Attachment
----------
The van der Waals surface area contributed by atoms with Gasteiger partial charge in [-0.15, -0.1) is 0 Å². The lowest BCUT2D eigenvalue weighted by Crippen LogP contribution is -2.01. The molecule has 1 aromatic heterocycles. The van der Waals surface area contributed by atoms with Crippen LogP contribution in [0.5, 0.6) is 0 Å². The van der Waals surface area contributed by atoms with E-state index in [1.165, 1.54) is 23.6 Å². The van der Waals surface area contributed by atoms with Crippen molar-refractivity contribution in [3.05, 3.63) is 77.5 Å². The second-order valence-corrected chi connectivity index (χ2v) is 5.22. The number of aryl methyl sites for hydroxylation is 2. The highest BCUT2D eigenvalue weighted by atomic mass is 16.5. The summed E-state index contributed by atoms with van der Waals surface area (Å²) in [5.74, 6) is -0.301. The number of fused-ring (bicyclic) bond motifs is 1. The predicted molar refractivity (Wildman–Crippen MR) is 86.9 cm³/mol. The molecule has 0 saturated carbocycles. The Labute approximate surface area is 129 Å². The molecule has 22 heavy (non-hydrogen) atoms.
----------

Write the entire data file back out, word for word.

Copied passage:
The van der Waals surface area contributed by atoms with Gasteiger partial charge in [-0.15, -0.1) is 0 Å². The lowest BCUT2D eigenvalue weighted by Crippen LogP contribution is -2.01. The molecule has 1 aromatic heterocycles. The van der Waals surface area contributed by atoms with Crippen LogP contribution in [0.5, 0.6) is 0 Å². The van der Waals surface area contributed by atoms with E-state index in [1.165, 1.54) is 23.6 Å². The van der Waals surface area contributed by atoms with Crippen molar-refractivity contribution in [3.05, 3.63) is 77.5 Å². The second-order valence-corrected chi connectivity index (χ2v) is 5.22. The number of aryl methyl sites for hydroxylation is 2. The highest BCUT2D eigenvalue weighted by atomic mass is 16.5. The summed E-state index contributed by atoms with van der Waals surface area (Å²) in [5.74, 6) is -0.301. The number of fused-ring (bicyclic) bond motifs is 1. The predicted molar refractivity (Wildman–Crippen MR) is 86.9 cm³/mol. The molecule has 0 saturated carbocycles. The Labute approximate surface area is 129 Å². The molecule has 22 heavy (non-hydrogen) atoms.